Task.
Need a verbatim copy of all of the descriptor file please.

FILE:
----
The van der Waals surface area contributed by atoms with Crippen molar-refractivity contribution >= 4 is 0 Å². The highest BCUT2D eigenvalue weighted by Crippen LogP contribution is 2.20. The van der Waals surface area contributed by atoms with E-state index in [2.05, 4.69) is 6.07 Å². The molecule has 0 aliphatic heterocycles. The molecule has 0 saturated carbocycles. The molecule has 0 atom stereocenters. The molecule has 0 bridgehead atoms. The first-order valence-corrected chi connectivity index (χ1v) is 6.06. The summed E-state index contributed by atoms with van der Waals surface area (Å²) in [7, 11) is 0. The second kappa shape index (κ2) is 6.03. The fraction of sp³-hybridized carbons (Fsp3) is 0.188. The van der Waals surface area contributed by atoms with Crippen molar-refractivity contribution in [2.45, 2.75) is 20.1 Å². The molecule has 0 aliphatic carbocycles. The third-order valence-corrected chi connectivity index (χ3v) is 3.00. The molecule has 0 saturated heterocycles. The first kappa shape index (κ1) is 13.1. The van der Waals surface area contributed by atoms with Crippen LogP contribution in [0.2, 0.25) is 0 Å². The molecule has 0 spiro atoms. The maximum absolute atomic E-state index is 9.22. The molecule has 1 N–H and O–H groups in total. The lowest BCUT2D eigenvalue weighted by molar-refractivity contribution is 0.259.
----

The van der Waals surface area contributed by atoms with Crippen molar-refractivity contribution >= 4 is 0 Å². The highest BCUT2D eigenvalue weighted by Crippen LogP contribution is 2.20. The van der Waals surface area contributed by atoms with E-state index in [2.05, 4.69) is 6.07 Å². The molecule has 0 aliphatic heterocycles. The molecule has 0 saturated carbocycles. The molecule has 0 atom stereocenters. The molecule has 0 bridgehead atoms. The first-order valence-corrected chi connectivity index (χ1v) is 6.06. The summed E-state index contributed by atoms with van der Waals surface area (Å²) in [7, 11) is 0. The second kappa shape index (κ2) is 6.03. The fraction of sp³-hybridized carbons (Fsp3) is 0.188. The van der Waals surface area contributed by atoms with Crippen molar-refractivity contribution in [2.45, 2.75) is 20.1 Å². The molecule has 0 aliphatic carbocycles. The third-order valence-corrected chi connectivity index (χ3v) is 3.00. The molecule has 0 saturated heterocycles. The first kappa shape index (κ1) is 13.1. The van der Waals surface area contributed by atoms with Crippen LogP contribution in [0.2, 0.25) is 0 Å². The molecule has 0 spiro atoms. The maximum absolute atomic E-state index is 9.22. The molecule has 1 N–H and O–H groups in total. The lowest BCUT2D eigenvalue weighted by molar-refractivity contribution is 0.259.